Joe stars Nicolas Cage as Joe Ransom, an ex-con who hires men to help clear woodland of weak trees so that the land owner can plant stronger trees. Normally, he just hires other ex-cons who will hang about waiting to be picked for a day’s work, so it’s different to find 15-year-old Gary (Tye Sheridan) wanting to pitch in.
Gary needs direction in his life, as he only has an ever-drunk father for company, while Joe also needs direction as he drifts through life, only attracting attention from those who want to do wrong by him.
I was really looking forward to this as it’s one of a number of indie films released this year which have been criminally ignored by my local Odeon in favour of unbelievable dross like Mrs Brown’s Boys D’Movie!
However, Joe rather meanders on from one scene to the next. We get that he is like the father that Gary wishes he had, but apart from having skirmishes with the law, and an ongoing beef with local redneck Willie-Russell (Ronnie Gene Blevins), there’s nothing else in the way of a story.
It’s also very slow in the first hour, so when hoping for a more engaging second half, I instead got a slightly more interesting second hour with Nicolas Cage turning in a bit of angst occasionally, but overall, aside from an amusing turn from Ronnie Gene Blevins, despite the promise of gritty drama, this is no new Blue Ruin, one of the best dramas of the year.
And all with a Southern drawl which can’t always be made out, especially when there are no subtitles.
The film is presented in the original 2.35:1 widescreen ratio and in 1080p high definition and has no defects on the print, bringing Joe’s grim hometown to life perfectly.
Soundwise, the audio is in DTS HD 5.1, but, as this is a drama, little use is made of the rear speakers. In fact, I can’t remember anything specific. Just dialogue and ambience is there to be heard, and that’s fine.
When it comes to the extras, there’s not much to shout about. Just a brief Making-of featurette (11:15), led by the director and featuring clips mixed in with chat from the cast and crew, including from Gary Poulter (Gary’s father, Wade), who sadly died shortly after filming ended. There’s also a trailer (2:04) in the original 2.35:1 ratio. Both are in HD, which is a plus, but that’s it.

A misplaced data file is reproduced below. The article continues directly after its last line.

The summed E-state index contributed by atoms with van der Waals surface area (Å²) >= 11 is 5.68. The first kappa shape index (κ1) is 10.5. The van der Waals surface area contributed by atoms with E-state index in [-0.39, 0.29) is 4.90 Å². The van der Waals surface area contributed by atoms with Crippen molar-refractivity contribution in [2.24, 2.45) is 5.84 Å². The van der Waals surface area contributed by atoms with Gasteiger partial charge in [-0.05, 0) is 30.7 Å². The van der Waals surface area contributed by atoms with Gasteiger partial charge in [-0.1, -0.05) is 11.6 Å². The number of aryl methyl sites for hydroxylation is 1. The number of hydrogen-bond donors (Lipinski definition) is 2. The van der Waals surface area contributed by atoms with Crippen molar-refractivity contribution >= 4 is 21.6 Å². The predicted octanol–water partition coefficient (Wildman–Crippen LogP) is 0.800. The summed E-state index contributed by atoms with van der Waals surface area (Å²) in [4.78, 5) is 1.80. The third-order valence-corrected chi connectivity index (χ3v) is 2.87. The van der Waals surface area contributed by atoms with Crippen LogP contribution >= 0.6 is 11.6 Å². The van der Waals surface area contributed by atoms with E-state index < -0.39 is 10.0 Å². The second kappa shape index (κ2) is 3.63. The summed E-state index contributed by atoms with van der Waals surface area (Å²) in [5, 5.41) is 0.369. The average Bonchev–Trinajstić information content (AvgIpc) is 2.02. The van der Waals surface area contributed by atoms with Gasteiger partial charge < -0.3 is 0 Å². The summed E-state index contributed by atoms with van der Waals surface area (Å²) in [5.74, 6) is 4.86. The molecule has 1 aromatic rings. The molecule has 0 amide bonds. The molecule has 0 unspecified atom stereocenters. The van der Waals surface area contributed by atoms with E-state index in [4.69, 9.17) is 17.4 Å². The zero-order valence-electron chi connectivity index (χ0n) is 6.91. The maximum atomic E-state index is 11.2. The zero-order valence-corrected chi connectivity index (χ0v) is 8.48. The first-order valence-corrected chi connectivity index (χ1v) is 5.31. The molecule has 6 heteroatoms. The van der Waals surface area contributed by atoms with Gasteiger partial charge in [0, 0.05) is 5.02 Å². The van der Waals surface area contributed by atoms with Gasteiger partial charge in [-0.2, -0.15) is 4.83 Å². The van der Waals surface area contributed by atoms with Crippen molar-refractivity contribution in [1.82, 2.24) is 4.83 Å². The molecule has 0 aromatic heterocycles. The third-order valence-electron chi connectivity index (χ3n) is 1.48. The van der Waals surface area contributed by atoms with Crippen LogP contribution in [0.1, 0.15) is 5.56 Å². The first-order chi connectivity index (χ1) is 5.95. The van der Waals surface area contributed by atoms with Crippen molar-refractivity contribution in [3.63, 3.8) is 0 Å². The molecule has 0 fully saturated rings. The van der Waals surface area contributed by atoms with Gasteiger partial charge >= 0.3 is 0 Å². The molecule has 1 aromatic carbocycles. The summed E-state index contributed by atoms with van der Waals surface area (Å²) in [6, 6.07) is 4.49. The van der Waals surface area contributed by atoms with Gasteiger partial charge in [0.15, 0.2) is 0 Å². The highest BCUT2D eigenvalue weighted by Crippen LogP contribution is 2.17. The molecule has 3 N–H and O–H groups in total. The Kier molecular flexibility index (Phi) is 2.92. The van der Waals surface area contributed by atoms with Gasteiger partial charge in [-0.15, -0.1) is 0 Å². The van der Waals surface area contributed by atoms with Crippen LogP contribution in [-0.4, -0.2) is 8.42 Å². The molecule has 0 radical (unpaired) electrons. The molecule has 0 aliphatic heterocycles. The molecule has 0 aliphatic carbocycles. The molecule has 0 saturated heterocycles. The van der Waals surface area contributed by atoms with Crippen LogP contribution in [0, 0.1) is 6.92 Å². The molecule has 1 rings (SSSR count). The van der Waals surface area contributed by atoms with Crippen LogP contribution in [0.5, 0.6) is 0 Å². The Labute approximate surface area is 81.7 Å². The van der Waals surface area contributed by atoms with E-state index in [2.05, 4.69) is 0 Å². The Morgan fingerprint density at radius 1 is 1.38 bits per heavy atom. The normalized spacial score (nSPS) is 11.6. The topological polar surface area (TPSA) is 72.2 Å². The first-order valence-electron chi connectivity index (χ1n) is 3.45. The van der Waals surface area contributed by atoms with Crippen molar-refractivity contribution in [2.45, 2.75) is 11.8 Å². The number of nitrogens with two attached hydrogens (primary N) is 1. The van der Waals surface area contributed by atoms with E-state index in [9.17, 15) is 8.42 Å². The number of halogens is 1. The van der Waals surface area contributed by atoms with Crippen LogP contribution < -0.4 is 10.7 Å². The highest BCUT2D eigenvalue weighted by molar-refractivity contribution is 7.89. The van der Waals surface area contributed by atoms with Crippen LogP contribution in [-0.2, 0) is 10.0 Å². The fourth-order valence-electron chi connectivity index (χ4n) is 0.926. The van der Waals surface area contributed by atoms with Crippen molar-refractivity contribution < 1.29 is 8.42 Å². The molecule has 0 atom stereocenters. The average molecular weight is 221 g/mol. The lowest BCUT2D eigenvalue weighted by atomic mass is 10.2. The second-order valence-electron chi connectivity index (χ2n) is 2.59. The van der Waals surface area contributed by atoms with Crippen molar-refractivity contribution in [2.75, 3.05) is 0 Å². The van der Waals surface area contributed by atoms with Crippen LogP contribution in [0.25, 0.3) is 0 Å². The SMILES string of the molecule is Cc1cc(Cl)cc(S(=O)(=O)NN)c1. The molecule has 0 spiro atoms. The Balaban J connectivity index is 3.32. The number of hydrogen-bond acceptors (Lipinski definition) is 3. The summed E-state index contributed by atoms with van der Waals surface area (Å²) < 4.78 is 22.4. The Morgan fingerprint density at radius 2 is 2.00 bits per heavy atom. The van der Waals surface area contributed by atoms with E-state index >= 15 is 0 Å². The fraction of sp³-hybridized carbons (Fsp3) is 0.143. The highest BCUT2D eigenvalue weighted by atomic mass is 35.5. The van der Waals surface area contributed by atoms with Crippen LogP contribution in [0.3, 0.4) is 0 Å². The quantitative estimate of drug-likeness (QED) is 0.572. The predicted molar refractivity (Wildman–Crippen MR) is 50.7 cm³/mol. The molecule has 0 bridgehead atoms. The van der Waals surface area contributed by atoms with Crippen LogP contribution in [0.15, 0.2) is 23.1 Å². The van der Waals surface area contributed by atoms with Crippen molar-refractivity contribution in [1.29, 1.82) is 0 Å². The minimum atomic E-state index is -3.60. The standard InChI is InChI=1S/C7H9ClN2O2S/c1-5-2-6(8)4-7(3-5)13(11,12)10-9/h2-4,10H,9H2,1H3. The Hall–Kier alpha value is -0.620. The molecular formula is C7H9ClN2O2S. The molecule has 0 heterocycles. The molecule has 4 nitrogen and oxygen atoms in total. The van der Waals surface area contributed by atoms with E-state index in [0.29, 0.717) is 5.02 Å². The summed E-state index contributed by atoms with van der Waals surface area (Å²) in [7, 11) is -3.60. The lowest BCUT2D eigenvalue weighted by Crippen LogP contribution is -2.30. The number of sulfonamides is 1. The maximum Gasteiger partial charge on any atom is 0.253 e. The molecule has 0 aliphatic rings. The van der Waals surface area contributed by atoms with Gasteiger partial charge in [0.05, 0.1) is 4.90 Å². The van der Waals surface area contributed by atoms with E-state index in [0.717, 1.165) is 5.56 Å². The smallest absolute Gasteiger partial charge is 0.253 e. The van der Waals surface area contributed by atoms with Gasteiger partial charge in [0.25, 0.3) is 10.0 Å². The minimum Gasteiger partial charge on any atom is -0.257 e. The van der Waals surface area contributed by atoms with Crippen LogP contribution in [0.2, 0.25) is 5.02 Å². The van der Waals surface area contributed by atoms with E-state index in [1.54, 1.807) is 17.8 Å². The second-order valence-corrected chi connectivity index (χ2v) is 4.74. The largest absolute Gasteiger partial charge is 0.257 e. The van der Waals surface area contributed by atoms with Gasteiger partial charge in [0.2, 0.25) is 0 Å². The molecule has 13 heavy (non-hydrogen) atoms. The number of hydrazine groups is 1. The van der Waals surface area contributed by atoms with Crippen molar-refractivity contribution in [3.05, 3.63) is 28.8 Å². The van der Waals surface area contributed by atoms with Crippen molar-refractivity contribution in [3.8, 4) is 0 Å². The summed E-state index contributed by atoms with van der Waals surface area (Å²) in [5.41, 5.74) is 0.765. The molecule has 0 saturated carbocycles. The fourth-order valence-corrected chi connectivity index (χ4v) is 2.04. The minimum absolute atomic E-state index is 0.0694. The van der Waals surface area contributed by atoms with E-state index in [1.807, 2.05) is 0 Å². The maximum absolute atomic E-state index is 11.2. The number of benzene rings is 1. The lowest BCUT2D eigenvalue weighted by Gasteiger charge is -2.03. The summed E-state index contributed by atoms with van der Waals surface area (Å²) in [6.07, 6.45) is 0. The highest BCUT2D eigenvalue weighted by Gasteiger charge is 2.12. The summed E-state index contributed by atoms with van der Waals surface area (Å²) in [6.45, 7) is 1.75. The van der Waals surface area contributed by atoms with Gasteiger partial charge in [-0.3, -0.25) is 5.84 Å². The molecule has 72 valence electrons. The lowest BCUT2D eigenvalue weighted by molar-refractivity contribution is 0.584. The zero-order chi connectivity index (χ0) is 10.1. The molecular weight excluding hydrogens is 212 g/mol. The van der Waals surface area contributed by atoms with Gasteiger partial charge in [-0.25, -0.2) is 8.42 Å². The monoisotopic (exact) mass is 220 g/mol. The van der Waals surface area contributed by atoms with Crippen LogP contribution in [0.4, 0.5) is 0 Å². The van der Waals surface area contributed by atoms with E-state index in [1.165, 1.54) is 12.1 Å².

The menu features clips from the film set to a short, looped piece of backing music, and there are no subtitles which is very annoying, given the aforementioned situation re: Southern drawl!, and when it comes to the chaptering, I feel one should come every five minutes on average. Curzon, like many other distributors, usually go for a low 12 however long the film.
Very poor presentation, overall, Curzon.
Running time: 118 minutes
Released: October 6th 2014
Picture: 1080p High Definition
Sound: 5.1 DTS HD Master Audio, DTS 5.1, Dolby Digital 5.1
Widescreen: 2.35:1 (ProRes 4:4:4 (1080p/24))
Disc Format: BD50
Director: David Gordon Green
Producers: David Gordon Green, Lisa Muskat, Derrick Tseng and Christopher Woodrow
Screenplay: Larry Brown (based on the novel by Gary Hawkins)
Music: Jeff McIlwain and David Wingo
Joe: Nicolas Cage
Gary: Tye Sheridan
Wade a.k.a. G-Daawg: Gary Poulter
Willie-Russell: Ronnie Gene Blevins
Connie: Adriene Mishler
Junior: Brian Mays
Earl: Aj Wilson McPhaul
Wino: Elbert Hill Jr
Reviewer of movies, videogames and music since 1994. Aortic valve operation survivor from the same year. Running DVDfever.co.uk since 2000. Nobel Peace Prize winner 2021.